Today marks the running of the 2014 Boston Marathon. Last year an explosion took the lives of three people. Hundreds were injured, many losing limbs. 6,000 runners were unable to complete the marathon due to the death and destruction.
Richard Smith is Triangle based marathon runner, and a statistician. He was approached with an unusual request from race organizers. Could he, somehow, figure out official finish times for the runners who could not complete the race?
This is more complicated than it might seem at first. A runner's pace fluctuates. She might go more slowly up Heartbreak Hill, or he might speed around the corner onto Boylston Street, just a few blocks from the finish line.
Once I got their email," said Smith, "of course I knew I had to help them."
Smith gathered a team of researchers. They started with a huge data set including:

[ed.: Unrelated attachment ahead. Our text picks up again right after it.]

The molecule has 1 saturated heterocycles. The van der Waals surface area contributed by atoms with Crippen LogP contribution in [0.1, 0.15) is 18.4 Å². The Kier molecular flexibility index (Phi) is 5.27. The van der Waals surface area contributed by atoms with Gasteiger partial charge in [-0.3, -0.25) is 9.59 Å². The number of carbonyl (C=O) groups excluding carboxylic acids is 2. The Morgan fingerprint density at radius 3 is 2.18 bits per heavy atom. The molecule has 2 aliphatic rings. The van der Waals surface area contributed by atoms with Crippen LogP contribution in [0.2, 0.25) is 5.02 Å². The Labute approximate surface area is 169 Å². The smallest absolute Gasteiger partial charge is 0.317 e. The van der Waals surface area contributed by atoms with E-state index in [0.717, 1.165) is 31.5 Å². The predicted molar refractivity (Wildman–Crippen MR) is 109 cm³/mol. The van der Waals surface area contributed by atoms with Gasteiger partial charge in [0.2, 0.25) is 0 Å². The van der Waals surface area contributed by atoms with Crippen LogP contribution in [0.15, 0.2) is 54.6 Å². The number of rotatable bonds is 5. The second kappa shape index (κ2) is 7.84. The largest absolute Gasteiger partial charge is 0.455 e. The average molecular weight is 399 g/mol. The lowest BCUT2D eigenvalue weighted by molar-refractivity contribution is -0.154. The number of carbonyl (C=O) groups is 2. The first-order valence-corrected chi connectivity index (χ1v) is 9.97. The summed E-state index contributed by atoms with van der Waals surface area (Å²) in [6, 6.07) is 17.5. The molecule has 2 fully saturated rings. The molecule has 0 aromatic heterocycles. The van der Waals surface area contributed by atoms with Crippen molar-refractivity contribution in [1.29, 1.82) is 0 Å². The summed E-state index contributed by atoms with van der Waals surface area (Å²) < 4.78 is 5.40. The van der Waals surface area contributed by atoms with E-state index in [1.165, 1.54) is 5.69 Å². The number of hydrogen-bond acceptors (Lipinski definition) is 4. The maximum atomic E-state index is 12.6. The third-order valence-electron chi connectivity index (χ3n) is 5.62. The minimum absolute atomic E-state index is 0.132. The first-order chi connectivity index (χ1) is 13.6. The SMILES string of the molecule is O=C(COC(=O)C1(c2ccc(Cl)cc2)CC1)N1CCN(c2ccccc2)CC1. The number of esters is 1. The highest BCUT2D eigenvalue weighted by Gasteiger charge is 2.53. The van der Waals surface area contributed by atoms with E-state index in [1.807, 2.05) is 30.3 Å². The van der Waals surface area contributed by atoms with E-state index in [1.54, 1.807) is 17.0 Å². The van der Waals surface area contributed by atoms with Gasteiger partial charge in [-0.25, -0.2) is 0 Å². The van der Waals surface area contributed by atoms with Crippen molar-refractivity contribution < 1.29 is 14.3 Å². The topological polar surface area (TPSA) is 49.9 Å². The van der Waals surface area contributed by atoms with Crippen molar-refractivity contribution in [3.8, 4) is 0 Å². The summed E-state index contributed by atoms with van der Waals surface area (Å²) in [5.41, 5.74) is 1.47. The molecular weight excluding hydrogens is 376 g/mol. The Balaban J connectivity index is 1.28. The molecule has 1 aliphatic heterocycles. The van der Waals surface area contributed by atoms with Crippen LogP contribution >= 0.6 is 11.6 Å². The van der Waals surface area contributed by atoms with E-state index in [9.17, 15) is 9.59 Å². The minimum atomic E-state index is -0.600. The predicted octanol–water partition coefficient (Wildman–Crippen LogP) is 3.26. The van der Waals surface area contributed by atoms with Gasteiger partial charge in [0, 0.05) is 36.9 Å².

- all the runners who reached the halfway point of the 2013 race but did not finish
- all the runners from the 2010 Boston Marathon
- all the runners from the 2011 Boston Marathon
The data was provided in chunks, called "split times." Each runner's time was documented every 5 kilometers. Then it all came down to math...What was the missing split time?
The researchers experimented with different methods, even one which estimated ratings which "Netflix subscribers would have given to movies they had not seen."
Finally, though, the researchers settled on a method called "nearest neighbor." The researchers looked at individual runners and compared them with runners who had similar times from 2010 and 2011. They used the information from 200 "nearest neighbors" to come up with a time for each 2013 runner.
Lead researcher Richard Smith is not resting on his laurels in his office today. He is out running the 2014 Boston Marathon. The race organizer, the Boston Athletic Association, offers the ability to track a runner's progress in real time. Follow him here.
Here's more information about the project, Completing The Results of the 2013 Boston Marathon.